Cullman County Human Trafficking Task Force: Childhaven striving to keep kids safe, and much more

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CULLMAN, Ala. – Childhaven is a nonprofit, Christian children’s home that serves abused and neglected teenagers and their families in Alabama.  The organization serves approximately 30 residential clients on its Cullman campus, in four different programs: basic teen girls program, teen mom program, teen girls transitional living program and teen girls independent living program.  

Childhaven has a liaison to the Cullman County Human Trafficking Task Force, as the home serves one of the population’s most at risk for becoming victims of the crime described as “modern day slavery.”  Emotional distress, various forms of abuse or neglect, dysfunctional home environments, isolation and lack of social support, and homelessness are all factors that make kids easier targets for predators; Childhaven offers kids a means of overcoming all of those issues.

Childhaven social worker Shelley Sharp told The Tribune, “The girls we serve are prime candidates for human trafficking.  By (them) being placed at Childhaven we become a positive support system for them in hopes to keep them from being persuaded to turn to a lifestyle that could result in human trafficking.  We teach them independent, basic living skills and help them obtain their high school diplomas or GED, driver’s permit and driver’s license, purchase vehicles, and our goal is for each of them to eventually move into their own apartment.  Most importantly we want to help teach each of them to put God first, build their self-esteem, and help them to become independent, successful women in our society.”

In a previous interview, Dr. Jim Wright, Childhaven executive director, described the home and what it does:

“We are a Christian children’s home.  We have a group home campus here in Cullman, where we serve about 30 . . . Then we serve almost another 200 people in 11 counties across north Alabama.  These are children of families that are at high risk. We’re either trying to get children back home with their families, or to prevent the families from losing their children into foster care.”

In its region-wide intensive family service program, Childhaven works with entire families from whom children have been removed, or who have issues that could soon lead to removal.  The organization can boast a 90 percent success rate in preserving or reuniting families.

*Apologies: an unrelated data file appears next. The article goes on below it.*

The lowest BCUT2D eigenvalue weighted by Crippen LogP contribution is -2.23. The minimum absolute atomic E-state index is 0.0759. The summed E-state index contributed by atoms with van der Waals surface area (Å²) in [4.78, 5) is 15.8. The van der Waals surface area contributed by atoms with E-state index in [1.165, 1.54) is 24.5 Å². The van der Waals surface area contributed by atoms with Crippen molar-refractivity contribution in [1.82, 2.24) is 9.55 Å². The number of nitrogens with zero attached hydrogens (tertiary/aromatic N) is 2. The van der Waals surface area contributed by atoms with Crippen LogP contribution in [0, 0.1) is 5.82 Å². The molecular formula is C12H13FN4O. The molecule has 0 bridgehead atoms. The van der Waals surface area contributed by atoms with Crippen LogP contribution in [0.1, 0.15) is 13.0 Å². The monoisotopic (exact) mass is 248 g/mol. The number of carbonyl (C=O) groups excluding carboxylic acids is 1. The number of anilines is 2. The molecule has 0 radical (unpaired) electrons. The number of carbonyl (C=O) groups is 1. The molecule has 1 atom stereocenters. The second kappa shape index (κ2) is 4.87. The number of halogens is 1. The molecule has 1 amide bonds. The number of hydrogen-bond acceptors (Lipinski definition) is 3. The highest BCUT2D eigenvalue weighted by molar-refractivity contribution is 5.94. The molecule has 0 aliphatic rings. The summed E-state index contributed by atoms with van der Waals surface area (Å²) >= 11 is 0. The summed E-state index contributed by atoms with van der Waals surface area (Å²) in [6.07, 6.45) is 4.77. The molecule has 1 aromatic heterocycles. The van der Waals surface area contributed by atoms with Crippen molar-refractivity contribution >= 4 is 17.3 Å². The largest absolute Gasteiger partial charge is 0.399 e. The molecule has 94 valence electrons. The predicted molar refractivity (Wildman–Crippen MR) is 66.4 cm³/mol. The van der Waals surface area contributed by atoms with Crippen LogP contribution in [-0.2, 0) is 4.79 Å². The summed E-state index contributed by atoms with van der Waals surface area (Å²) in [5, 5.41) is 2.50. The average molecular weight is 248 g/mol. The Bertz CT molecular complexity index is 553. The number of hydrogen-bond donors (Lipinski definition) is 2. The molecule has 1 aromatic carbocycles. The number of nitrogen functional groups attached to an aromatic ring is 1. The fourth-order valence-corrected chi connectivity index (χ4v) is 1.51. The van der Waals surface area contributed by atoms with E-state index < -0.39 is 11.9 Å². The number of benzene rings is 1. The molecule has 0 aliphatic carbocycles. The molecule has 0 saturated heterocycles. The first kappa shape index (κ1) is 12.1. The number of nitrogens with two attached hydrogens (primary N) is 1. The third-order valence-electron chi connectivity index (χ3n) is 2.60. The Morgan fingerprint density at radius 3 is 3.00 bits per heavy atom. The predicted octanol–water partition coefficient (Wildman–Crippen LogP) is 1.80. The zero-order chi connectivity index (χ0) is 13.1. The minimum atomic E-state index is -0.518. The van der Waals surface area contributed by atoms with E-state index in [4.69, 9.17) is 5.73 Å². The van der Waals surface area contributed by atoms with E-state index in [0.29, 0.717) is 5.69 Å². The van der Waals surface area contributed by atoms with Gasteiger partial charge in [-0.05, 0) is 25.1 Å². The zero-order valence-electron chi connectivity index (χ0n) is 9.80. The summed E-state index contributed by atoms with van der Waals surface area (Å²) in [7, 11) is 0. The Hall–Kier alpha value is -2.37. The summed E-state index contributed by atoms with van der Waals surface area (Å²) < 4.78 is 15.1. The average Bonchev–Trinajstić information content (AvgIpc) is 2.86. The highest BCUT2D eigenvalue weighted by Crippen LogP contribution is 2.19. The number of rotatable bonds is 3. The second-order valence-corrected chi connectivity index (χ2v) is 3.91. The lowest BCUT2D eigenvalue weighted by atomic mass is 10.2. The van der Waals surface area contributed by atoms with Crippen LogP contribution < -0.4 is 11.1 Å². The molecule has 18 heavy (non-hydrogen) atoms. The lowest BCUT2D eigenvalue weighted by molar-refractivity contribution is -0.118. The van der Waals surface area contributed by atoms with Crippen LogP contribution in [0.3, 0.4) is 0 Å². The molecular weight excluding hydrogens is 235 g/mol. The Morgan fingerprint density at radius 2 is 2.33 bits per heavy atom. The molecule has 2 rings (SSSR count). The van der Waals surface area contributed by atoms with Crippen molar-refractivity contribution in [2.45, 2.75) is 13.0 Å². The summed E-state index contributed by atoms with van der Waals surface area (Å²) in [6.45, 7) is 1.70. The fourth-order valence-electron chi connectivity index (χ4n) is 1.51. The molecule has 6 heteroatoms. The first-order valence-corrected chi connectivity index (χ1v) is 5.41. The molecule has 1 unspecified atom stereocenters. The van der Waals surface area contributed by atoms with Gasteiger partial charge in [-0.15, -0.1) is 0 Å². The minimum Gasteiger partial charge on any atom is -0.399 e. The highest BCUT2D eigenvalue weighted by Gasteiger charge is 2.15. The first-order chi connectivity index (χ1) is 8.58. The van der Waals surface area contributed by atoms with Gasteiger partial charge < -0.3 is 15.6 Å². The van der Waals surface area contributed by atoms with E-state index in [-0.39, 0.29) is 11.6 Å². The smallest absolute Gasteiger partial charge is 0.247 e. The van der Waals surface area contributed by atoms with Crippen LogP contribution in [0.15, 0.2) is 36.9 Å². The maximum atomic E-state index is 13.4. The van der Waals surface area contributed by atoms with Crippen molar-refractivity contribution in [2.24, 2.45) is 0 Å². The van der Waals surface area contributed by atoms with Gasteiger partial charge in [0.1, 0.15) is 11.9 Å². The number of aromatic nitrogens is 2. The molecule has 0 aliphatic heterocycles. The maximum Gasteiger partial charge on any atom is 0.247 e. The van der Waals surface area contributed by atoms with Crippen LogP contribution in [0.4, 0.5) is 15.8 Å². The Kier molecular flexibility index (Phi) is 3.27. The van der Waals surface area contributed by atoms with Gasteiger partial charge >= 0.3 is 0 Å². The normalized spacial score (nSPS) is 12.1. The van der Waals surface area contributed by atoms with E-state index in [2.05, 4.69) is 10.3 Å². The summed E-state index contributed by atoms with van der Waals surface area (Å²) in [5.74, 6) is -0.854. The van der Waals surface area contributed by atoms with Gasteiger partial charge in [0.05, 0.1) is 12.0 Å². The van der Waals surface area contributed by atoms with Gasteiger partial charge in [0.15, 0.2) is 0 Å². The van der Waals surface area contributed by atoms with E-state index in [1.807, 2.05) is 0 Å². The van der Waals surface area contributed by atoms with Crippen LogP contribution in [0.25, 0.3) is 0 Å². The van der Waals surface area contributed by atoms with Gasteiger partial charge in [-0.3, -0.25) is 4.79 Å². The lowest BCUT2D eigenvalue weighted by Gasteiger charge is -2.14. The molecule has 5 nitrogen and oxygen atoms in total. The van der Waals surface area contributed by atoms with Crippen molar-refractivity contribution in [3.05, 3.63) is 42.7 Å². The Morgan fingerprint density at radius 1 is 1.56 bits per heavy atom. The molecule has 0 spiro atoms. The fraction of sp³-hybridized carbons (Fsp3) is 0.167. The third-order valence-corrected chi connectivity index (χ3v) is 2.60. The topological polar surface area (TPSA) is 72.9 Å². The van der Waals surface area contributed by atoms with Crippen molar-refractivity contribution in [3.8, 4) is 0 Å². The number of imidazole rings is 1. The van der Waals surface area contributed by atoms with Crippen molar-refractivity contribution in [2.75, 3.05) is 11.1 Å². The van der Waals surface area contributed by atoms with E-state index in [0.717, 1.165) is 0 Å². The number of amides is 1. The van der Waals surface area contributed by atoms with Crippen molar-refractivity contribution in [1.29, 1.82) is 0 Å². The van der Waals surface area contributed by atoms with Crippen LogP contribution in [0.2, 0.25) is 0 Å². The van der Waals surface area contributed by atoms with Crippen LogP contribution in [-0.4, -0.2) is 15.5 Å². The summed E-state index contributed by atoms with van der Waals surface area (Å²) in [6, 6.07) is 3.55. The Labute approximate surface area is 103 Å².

Said Wright, “We get both ends of the spectrum.  We work with families to try to prevent them from losing their kids into foster care; and we work with older kids here on our campus, many of whom will never go home.”

For older youth who “age out” of the foster system, the chances of ending up in poverty, on welfare, or as victims of crimes like trafficking are elevated.  The people of Childhaven know that, and are responding.

According to Wright: “We have a program for that called ‘Transitional and Independent Living’ for 18- to 21-year-olds.  Once they get out of high school, we try to get them at Wallace, get them educated, get them a job with benefits and a livable wage.”

Once a child is served by Childhaven, according to Wright, “They’re part of our family forever.”

A chance at success

“People recognize that the children who live at Childhaven have had a difficult time,” said Wright, “but I don’t think that the average person recognizes just exactly how traumatic that life has been, and how drugs and violence have affected our children.  We may give lip service to that, but until you’ve worked with these young people who’ve been traumatized by violence and drugs, it doesn’t really come home to you. And as we work with those young people and give them hope, and try to build and instill faith in them, it’s amazing the progress they make and how well they do.

“You hear these stories about foster kids being in jail, and how such a high percentage of those in prison grew up in foster care, and I’m sure it’s true.  But it is not true for the kids who grow up at Childhaven.”

For more information about Childhaven, visit

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W.C. Mann